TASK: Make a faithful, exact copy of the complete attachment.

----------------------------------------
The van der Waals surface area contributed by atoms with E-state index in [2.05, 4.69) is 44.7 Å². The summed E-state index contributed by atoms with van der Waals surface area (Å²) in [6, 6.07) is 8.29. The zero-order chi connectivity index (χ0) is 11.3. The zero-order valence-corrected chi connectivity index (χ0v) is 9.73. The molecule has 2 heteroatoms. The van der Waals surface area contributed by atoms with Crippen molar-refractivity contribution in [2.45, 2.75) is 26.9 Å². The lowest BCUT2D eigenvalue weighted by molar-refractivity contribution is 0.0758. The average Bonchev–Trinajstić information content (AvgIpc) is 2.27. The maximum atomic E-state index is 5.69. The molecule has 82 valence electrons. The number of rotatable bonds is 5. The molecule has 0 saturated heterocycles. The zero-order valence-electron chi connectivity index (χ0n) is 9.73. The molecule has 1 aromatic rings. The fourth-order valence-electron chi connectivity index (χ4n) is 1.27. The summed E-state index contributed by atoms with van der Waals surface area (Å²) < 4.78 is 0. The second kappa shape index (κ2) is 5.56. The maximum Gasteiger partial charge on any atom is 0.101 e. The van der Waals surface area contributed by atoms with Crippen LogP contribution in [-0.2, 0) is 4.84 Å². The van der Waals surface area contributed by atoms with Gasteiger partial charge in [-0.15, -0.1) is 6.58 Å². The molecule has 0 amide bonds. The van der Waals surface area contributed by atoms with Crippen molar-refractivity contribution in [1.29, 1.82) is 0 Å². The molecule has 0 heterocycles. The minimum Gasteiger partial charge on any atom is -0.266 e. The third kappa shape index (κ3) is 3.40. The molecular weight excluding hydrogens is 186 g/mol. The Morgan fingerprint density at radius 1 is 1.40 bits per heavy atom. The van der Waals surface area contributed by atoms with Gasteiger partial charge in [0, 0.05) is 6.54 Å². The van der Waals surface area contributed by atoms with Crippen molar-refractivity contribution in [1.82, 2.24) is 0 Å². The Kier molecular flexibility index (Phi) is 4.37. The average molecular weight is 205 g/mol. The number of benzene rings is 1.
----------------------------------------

The van der Waals surface area contributed by atoms with E-state index in [2.05, 4.69) is 44.7 Å². The summed E-state index contributed by atoms with van der Waals surface area (Å²) in [6, 6.07) is 8.29. The zero-order chi connectivity index (χ0) is 11.3. The zero-order valence-corrected chi connectivity index (χ0v) is 9.73. The molecule has 2 heteroatoms. The van der Waals surface area contributed by atoms with Crippen molar-refractivity contribution in [2.45, 2.75) is 26.9 Å². The lowest BCUT2D eigenvalue weighted by molar-refractivity contribution is 0.0758. The average Bonchev–Trinajstić information content (AvgIpc) is 2.27. The maximum atomic E-state index is 5.69. The molecule has 82 valence electrons. The number of rotatable bonds is 5. The molecule has 0 saturated heterocycles. The zero-order valence-electron chi connectivity index (χ0n) is 9.73. The molecule has 1 aromatic rings. The fourth-order valence-electron chi connectivity index (χ4n) is 1.27. The summed E-state index contributed by atoms with van der Waals surface area (Å²) < 4.78 is 0. The second kappa shape index (κ2) is 5.56. The maximum Gasteiger partial charge on any atom is 0.101 e. The van der Waals surface area contributed by atoms with Crippen LogP contribution in [-0.2, 0) is 4.84 Å². The van der Waals surface area contributed by atoms with Gasteiger partial charge in [-0.15, -0.1) is 6.58 Å². The molecule has 0 amide bonds. The van der Waals surface area contributed by atoms with Crippen molar-refractivity contribution in [1.29, 1.82) is 0 Å². The molecule has 0 heterocycles. The minimum Gasteiger partial charge on any atom is -0.266 e. The third kappa shape index (κ3) is 3.40. The molecular weight excluding hydrogens is 186 g/mol. The Morgan fingerprint density at radius 1 is 1.40 bits per heavy atom. The van der Waals surface area contributed by atoms with Gasteiger partial charge in [0, 0.05) is 6.54 Å². The van der Waals surface area contributed by atoms with Crippen molar-refractivity contribution in [1.82, 2.24) is 0 Å². The Kier molecular flexibility index (Phi) is 4.37. The average molecular weight is 205 g/mol. The number of benzene rings is 1.